In the UK, the Tory government blocked the vote in the Scottish parliament earlier this year to update and amend the Gender Recognition Act to introduce self-ID. The same government continues to cut funding for domestic violence refuges and refuses to address the gender pay gap. Sunak’s weak and unpopular government plans to force schools and teachers to report LGBT+ children to their parents, directly putting many such children at risk. They drawing from the playbook of anti-trans zealots like governor Ron DeSantis of Florida. De Santis just visited the UK and heaped praise on Tory transphobes like Kemi Badenoch, the Equality Minister.

The fake-feminist gender critical organisations that emerged in the past six or seven years (Fair Play for Women, Women’s Place UK, the LGB Alliance, For Women UK and so on) do not speak for women or even a majority of feminists despite their claims. The vast majority of women’s organisations offering support in areas like domestic violence and rape remain trans inclusive. Indeed, at least one of these organisations was sued by gender critical groups because it employs a trans person.

This in itself gives the lie to the notion that gender critics and transphobes are only interested in protecting women and girls. It comprehensively reveals the hypocrisy of their claims to defend women’s rights. In reality their only purpose is to focus their ideological hostility and political energies on attacking trans people’s legal and human rights, and exclude them from the social spaces they have used for decades.

They ignore the very real threats to women’s rights. They often work with the most reactionary defenders of traditional values and the nuclear family. This includes accepting funding for legal challenges, conferences and so on from the very organisations that work to undermine women’s reproductive rights, bodily autonomy and equal rights.

They bring together people who may claim that they just ‘have concerns’, or just ‘want to debate’ or ‘just want to safeguard women and girls’. But as they become right-radicalised, their resistance to rational argument; their unwillingness to accept credible scientific evidence; and their ideological dogmatism underpinned by sex essentialism and shared hostility to ‘gender ideology’ – tag them as a cult-like hate movement.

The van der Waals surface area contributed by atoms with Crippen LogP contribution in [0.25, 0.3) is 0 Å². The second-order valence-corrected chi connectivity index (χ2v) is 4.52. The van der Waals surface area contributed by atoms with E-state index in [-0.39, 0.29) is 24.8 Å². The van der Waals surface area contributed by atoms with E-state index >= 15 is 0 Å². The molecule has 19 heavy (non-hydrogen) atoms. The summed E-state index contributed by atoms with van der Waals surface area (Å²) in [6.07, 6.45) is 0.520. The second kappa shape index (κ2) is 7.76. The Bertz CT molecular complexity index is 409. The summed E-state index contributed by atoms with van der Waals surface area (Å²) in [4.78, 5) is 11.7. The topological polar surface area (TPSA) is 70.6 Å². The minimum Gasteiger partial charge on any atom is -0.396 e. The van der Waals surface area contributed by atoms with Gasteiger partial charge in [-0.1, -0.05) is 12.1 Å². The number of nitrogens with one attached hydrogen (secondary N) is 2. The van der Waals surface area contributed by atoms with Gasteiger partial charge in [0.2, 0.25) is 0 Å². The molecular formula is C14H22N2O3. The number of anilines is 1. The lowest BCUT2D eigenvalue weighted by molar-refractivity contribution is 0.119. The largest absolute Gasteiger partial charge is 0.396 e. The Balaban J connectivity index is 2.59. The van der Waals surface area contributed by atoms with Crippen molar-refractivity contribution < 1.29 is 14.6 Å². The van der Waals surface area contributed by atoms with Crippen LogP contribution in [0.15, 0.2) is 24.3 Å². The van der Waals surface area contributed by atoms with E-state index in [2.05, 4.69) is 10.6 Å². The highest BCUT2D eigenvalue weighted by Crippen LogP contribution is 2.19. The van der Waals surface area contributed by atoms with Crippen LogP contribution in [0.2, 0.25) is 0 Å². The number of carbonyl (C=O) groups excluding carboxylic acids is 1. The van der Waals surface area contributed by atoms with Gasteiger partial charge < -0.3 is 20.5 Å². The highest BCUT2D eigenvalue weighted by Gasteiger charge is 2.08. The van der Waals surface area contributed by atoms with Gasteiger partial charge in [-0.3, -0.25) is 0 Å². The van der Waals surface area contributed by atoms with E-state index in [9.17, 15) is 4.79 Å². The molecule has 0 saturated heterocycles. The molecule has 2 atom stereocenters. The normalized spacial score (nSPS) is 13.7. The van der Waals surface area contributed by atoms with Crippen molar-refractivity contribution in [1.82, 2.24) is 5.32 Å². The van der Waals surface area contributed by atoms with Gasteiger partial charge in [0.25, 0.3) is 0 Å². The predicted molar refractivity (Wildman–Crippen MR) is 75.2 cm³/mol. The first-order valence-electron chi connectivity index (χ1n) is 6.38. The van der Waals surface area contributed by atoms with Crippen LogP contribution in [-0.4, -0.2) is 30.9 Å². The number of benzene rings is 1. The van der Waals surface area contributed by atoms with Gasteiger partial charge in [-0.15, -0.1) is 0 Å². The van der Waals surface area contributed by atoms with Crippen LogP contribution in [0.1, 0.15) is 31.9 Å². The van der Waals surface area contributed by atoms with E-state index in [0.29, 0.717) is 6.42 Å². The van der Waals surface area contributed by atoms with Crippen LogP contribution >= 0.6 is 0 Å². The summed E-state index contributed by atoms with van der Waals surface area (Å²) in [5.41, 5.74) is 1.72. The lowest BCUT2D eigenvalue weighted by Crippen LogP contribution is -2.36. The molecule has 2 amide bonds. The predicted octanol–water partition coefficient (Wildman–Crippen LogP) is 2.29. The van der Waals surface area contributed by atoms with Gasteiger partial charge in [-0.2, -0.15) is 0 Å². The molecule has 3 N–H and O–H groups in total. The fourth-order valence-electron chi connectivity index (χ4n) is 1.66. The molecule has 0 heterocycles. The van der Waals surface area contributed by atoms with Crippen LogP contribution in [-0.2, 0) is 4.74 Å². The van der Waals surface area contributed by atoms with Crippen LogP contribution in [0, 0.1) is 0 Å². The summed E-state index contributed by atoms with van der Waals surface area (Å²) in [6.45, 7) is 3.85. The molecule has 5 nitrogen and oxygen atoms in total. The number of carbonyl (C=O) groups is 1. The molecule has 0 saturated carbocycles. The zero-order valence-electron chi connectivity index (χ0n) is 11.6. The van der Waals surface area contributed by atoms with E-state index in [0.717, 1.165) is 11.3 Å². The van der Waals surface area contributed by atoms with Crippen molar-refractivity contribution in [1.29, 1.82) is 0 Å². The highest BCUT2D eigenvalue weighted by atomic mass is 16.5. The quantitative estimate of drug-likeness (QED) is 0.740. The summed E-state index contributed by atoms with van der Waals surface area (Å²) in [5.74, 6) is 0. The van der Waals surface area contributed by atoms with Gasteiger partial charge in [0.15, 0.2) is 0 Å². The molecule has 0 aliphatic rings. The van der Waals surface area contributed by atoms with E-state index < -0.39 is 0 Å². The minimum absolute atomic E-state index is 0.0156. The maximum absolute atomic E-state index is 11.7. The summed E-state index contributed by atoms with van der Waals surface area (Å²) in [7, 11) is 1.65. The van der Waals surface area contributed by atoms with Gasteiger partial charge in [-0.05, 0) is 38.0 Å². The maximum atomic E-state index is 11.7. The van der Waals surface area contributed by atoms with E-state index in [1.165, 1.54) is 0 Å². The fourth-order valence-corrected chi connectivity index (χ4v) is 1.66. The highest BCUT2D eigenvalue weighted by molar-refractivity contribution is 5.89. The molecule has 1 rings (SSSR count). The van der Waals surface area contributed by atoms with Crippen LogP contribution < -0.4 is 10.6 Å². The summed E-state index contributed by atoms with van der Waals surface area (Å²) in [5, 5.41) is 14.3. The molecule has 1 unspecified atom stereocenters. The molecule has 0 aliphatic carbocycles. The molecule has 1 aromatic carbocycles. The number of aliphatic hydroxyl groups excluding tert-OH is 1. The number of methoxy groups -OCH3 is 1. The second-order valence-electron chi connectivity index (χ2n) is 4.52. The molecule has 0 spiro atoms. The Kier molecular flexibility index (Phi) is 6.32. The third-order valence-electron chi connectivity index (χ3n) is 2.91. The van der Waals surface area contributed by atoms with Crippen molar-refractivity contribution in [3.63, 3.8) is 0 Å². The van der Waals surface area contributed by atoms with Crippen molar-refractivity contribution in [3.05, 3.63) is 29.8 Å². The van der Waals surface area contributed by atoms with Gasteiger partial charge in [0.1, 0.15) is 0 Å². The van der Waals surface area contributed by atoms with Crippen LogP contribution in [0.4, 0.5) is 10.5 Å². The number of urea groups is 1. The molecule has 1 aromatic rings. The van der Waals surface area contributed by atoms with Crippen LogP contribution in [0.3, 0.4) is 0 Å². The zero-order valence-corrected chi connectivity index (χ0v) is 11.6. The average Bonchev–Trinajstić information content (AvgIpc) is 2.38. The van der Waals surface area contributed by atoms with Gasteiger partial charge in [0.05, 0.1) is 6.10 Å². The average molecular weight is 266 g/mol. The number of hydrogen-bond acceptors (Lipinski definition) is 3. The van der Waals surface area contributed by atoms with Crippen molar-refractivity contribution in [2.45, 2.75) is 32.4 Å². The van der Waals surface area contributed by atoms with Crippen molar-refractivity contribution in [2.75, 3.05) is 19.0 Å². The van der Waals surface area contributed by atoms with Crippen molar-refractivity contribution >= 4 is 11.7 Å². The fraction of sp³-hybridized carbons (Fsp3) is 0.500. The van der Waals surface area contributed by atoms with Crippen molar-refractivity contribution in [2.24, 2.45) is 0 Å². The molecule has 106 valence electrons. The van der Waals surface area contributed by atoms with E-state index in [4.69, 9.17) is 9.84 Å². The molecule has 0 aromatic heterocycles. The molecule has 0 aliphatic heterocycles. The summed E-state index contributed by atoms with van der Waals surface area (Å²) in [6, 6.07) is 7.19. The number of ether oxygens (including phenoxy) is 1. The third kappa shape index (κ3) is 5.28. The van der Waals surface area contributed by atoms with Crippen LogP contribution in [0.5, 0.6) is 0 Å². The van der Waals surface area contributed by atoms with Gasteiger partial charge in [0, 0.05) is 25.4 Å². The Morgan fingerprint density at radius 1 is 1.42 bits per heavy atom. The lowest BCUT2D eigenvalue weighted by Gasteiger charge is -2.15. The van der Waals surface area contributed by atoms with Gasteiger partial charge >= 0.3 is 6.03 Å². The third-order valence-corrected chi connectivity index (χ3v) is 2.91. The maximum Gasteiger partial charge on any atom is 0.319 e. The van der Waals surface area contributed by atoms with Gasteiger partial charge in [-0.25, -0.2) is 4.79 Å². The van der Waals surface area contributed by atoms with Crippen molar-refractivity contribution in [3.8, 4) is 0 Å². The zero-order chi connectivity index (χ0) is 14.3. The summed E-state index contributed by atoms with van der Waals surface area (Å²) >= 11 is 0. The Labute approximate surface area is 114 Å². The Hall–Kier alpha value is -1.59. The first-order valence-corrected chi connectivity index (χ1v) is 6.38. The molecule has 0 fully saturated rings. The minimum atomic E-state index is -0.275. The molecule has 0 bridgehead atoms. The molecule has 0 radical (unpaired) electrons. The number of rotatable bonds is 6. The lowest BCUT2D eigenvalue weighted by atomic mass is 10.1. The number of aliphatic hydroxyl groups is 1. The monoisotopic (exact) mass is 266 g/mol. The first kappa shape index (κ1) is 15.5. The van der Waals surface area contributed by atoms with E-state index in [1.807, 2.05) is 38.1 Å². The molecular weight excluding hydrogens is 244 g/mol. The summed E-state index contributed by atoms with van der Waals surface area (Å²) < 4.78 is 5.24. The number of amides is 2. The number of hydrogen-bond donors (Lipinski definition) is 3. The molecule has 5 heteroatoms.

Cover for Fascists

Many provide political cover for fascists and antisemites. Their enabling of the far right is the price they pay to promote their shared transphobic aims. Gender critics are notoriously slow to distance themselves from fascists and the right, including their antisemitism. Many legitimise the far right’s transphobia by citing their right to ‘free speech’.

Their shameful political blindness to the far right and fascist organisations constitutes a dangerous entry point for the right’s views. Their ‘anti-woke’, conspiracy theory, anti-working-class agenda, opens the door to fascists – who see trans rights, and anti-migrant agitation, as wedge issues to attract a larger audience.

Since mid-2022 fascist groups like Patriotic Alternative, Hearts of Oak and individuals like Tommy Robinson, often posing as ‘concerned parents’, have been trying to shut down Drag Queen Story Hour events. They and the gender critics have attacked those as examples of ‘grooming’ by ‘gender and sexual perverts’ undermining the nuclear family.

In Australia sieg heiling neo-Nazis supported Posey Parker’s recent ‘Let Women Speak’ tour, was funded by wealthy US organisations like CPAC, the Conservative Political Action Coalition. The protests in Australia and New Zealand were large, angry and successful. Parker (real name Kelley-Jay Keen-Minshull) was forced to cut short her tour and scuttle home.

Yet despite the press and media showcasing of ‘gender critics’, they’ve actually had limited impact on public attitudes towards trans people.  Large UK surveys in 2022 – the ‘More In Common study’ – showed attitudes to trans people remain broadly either supportive or non-committal. A recent Fox News poll in the US found that 57 percent of the population are unhappy with the attacks on trans children.